- Even a broader res "The USFG should change one of its federal definitions" would either have to be done at the Congressional or Supreme Court level.  Unlike with restrictions last year, an Executive agency rarely sets definitions of words in the topic paper.  The circuit court acting was/will be much easier to do on energy, patents or even executive authority.  Just like last year, it is possible to have the Supreme Court be the actor in the plan, but very few teams would likely choose to do so.  The ground it gives the negative in terms of counterplans and disads made it not a hugely popular option, despite the fact that a large number of policy Court options existed.  The Amendment CP becomes the check on Court Affs.  Negatives against "The USFG should" would be easily able to win that Congress is normal means in the vast majority of instances.

- Generic ground: Can't really remember the last time a topic allowed for a generic disad that always linked well.
...The problem is that even when the topic identifies an object (ex. increase energy production or reduce executive authority) an affirmative rarely effects enough of that object set (total energy production/exec. authority) to guarantee a link to a generic topic disad.  Smart affirmatives towards the middle/end of the year did not effect overall energy production.  My guess is that in the instance of patents or executive authority the same would happen.  Treaties seems to be similar to this topic in its lack of specific generic ground and, instead, insists preparation surround the objects of the topic.  
...the question of whether or not legal changes/focus can create societal change would guarantee some negative ground against more critical approaches.  

Justin
« Last Edit: April 28, 2013, 10:35:04 AM by JustinGreen » Logged
lgarrett
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« Reply #33 on: April 28, 2013, 11:07:04 AM »

Treaties seems to be similar to this topic in its lack of specific generic ground and, instead, insists preparation surround the objects of the topic.  

I will say that this is true and a reason to favor treaties over patents and prez powers, I feel treaties captures a larger effect by the AFF in terms of both substance and signal which increases the ground for both sides.

Not sure anyone has actually answered Cameron's question. He is looking for the central pivot points. Seems like the two things intrinsic to any object of any resolution is going to be you make people mad who want the opposite of the plan and expanding definitions probably maybe cost some money. Anything else sounds like an impact turn and while some people enjoy pursuing that strategy and it should be on the table I wouldn't say it is a great core approach to a topic.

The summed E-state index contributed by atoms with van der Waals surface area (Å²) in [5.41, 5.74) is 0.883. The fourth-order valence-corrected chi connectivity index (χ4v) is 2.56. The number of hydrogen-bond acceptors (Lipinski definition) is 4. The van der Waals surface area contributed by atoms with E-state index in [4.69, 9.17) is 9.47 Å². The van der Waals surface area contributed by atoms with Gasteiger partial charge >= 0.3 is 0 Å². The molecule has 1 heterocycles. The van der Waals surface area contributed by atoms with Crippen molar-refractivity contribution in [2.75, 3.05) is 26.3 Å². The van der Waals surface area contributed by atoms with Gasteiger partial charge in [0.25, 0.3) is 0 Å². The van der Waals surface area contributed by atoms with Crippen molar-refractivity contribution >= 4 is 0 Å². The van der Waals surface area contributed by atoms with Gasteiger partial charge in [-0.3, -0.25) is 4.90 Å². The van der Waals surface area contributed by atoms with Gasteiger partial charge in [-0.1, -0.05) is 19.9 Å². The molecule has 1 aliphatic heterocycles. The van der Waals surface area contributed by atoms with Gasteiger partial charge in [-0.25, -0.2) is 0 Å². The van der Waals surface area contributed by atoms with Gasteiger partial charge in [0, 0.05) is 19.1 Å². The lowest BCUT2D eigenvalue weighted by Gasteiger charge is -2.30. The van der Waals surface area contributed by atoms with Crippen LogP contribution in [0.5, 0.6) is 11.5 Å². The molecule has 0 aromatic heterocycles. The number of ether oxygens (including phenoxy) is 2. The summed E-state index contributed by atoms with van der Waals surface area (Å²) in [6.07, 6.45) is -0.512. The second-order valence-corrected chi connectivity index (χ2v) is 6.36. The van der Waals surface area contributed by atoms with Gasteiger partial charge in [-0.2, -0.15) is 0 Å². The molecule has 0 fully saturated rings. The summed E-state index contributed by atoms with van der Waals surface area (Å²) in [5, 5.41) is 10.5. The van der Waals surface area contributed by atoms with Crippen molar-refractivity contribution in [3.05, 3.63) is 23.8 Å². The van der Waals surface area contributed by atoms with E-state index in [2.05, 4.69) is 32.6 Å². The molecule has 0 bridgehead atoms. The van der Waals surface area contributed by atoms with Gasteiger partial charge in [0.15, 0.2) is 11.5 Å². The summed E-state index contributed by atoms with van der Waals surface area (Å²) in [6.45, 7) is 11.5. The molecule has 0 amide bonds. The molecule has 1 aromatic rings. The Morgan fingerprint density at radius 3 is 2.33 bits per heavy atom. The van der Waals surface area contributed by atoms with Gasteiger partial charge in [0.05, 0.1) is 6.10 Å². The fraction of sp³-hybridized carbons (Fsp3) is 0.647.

I agree with Justin's comments about generic ground. The presumption seems to be that topics should allow teams to cut like 10 files that link to everything and still be competitive. This isn't and shouldn't be the case. But c'mon. Seems a consensus forming that being NEG against expansion of marriage would be tough. No evidence footnoted in the retirement NEG section. Corporate influence good under the corporate person hood section. Read family visa DA's from the immigration topic.

What's the DA?
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kelly young
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« Reply #34 on: April 28, 2013, 11:08:57 AM »

- Generic ground: Can't really remember the last time a topic allowed for a generic disad that always linked well.
...The problem is that even when the topic identifies an object (ex. increase energy production or reduce executive authority) an affirmative rarely effects enough of that object set (total energy production/exec. authority) to guarantee a link to a generic topic disad.  Smart affirmatives towards the middle/end of the year did not effect overall energy production.  My guess is that in the instance of patents or executive authority the same would happen.  Treaties seems to be similar to this topic in its lack of specific generic ground and, instead, insists preparation surround the objects of the topic.  
...the question of whether or not legal changes/focus can create societal change would guarantee some negative ground against more critical approaches.  

Since several posters feel obligated to make assertions about the ground that exists on Executive Authority, I'd like to point out in response to the this particular argument that our paper actually addresses this with evidence that both small and radical restrictions of prez authority generate links. In the instance of our paper, the link ground is secure because the generics we highlight are based on the power/authority that is the object of the resolution. Obviously some affs link and others, but they link nonetheless. I'm not going to argue that Definitions has any more or less link ground, I simply want to clarify this misconception.
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dheidt
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« Reply #35 on: April 29, 2013, 08:49:46 AM »


However, given the current method of writing topics, there is very little incentive for K teams to construct affs that encourage such clash.  The closer you get to defending a topic, the hassle of being aff goes up exponentially.  Given this, many teams have very reasonably decided that if they're going to be stuck debating T/framework, they might as well avoid some links, generate a more powerful 1AC, and *really* debate framework.